Seafood and gout. Why eating fatty fish delivers less risk of a gout attack

This page about seafood and gout attacks – eating it lowers the risk of them - was last reviewed or updated on 14 January 2016.

On our fish oils for gout pages, which begin here, we state the case that fish and fish oil are anti-inflammatory and can help you deal with gout. So does the often repeated exhortation to eat fish for gout stack up with any scientific research on seafood and gout? It seems so. Research published in 2015 (1) showed that there is less risk of a gout attack if gout sufferers eat fatty fish. And the study was among gout sufferers.

However eating fatty fish does not mean you would never get a gout attack. That would be too much to hope.

But the study did conclude that, after adjusting for other gout flare triggers, the risk of an attack, if fish was eaten 48 hours before an attack, by those who had suffered them, fell 22-23%.

Which seafood were beneficial?

Fish eaten in the study were - anchovies, mackerel, salmon, sardines, cod, trout, herring, tuna, squid. All except squid are on our lists of the best fish for gout. Squid isn’t there because of contradictory numbers for its purines’ amount.

Not included in the study, but also on our best fish for gout tables were -  real caviar, herring roe and oysters. Our best seafood for gout were - real caviar, herring and mackerel.

Many of our best fish for gout are high purine. The ranking is based on the least amount of created uric acid per the amount of omega -3 in 100 grams of fish. Another of our tables, possibly more relevant, compares uric acid created to EPA in fish (EPA is one of the omega 3’s. The other is DHA. EPA is the most anti-inflammatory one).

More science about seafood and gout

In one of the few really detailed studies of the effect of a diet on uric acid, and gout flares in gout sufferers  (3),  gout attacks fell about 70% and serum (blood) uric acid fell by a useful amount. Uric acid  normalised in 7 of the 12  patients with a  raised level at the start of the trial. Fish was eaten at least four times a week and this fish may have been among the reasons why uric acid fell and normalised, as did gout flares.


The study that learnt gout flare risk fell 22-23% found another reason for eating more omega – 3 to reduce the risk of gout flares. On our fish oils for gout page  we discuss the importance of boosting the omega 3 you eat whilst reducing your omega -6 intake. This study also came to this  conclusion. There was a higher risk of gout attacks when more omega -6 to omega -3 was eaten But less risk when more omega -3 was eaten.

Could it be that eating more omega -3 reduces the possibility that purines in fish trigger gout or raise uric acid, or both? That high purine fish are not as risky as is thought ? Maybe. But still be careful of eating too much high purine seafood.


Science is tracking down why fish and fish oil are anti-inflammatory in gout and other inflammatory diseases. Many of the fish that reduced the risk of gout are high purine. But something else in the fish seemed to be more important. As mentioned above this could have been the omega -3.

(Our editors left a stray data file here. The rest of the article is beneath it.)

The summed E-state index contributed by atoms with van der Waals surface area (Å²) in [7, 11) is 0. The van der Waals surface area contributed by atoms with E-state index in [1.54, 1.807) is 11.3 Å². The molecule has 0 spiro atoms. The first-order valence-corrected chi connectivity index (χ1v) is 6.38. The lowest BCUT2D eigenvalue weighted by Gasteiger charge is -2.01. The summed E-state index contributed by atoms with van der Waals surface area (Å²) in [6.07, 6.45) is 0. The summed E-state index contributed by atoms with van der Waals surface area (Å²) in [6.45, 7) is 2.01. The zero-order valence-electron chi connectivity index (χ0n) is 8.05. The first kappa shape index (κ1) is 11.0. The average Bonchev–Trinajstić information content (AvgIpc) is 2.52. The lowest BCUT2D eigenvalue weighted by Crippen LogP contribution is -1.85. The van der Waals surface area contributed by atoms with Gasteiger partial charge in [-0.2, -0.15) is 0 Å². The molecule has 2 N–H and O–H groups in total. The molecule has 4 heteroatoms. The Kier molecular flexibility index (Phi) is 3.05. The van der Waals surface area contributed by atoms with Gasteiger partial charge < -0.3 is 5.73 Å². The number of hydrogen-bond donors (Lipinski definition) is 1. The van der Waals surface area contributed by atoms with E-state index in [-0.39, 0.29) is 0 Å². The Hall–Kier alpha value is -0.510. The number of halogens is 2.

It is scientifically believed that gout attacks’ inflammation is driven by the NLRP3 inflammasome, which activates the Interleukin-1b (IL-1b) inflammatory cytokine when gout’s MSU crystals form. The consequent inflammation of the attacked joint, and its surroundings, is caused when IL-1b secretes. Amazingly, Omega 3 fatty acids (mainly EPA and DHA and especially EPA in fish and their oils) limit IL -1b. This amelioration is most used anti-inflammatory route, but studies have found others too, even by DHA as well as EPA.


Fish oil did not affect gout attacks in this study. But there were insufficient respondents supplementing with fish oil to reach any definite conclusion. We think fish oil is beneficient against gout attacks. It is very important to take high quality fish oil, just as high 

quality (black) tea, but not ordinary tea, may be positive against hyperuricemia (high uric acid) too. After all, fish oil contains the positive omega fatty acids.


Fish was eaten at least four times a week on this diet that had much success with gout sufferers

Our pages about fish oils for gout begin here

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Seafood and gout references

(1)         Abstract. Zhang M, Zhang Y, Terkeltaub R, Chen C, Neogi T. Do Omega-3 Fatty Acids Reduce Risk of Recurrent Gout Attacks? Arthritis Rheumatology. 2015; 67 (suppl 10).

(2)         United States Dept. of Agriculture’s  National Nutrient Database.

(3)         P H Dessein, E A Shipton, A E Stanwix, B I Joffe, J Ramokgadi  Beneficial effects of weight loss associated with moderate calorie/carbohydrate restriction and increased proportional intake of protein and unsaturated fat on serum urate and lipoprotein levels in gout: a pilot studyAnn Rheum Dis 2000;59:539–543

(4)         Abstract  Yiqing Yan, Wei Jiang, Thibaud Spinetti, Aubry Tardivel, Rosa Castillo, Carole Bourquin, Greta Guarda, Zhigang Tian, Jurg Tschopp, Rongbin Zhou. Omega-3 fatty acids prevent inflammation and metabolic disorder through inhibition of NLRP3 inflammasome activation. Immunity  2013 Jun 27;38(6):1154-63. doi: 10.1016/j.immuni.2013.05.015.

Alternative Health Research/Flamasil™


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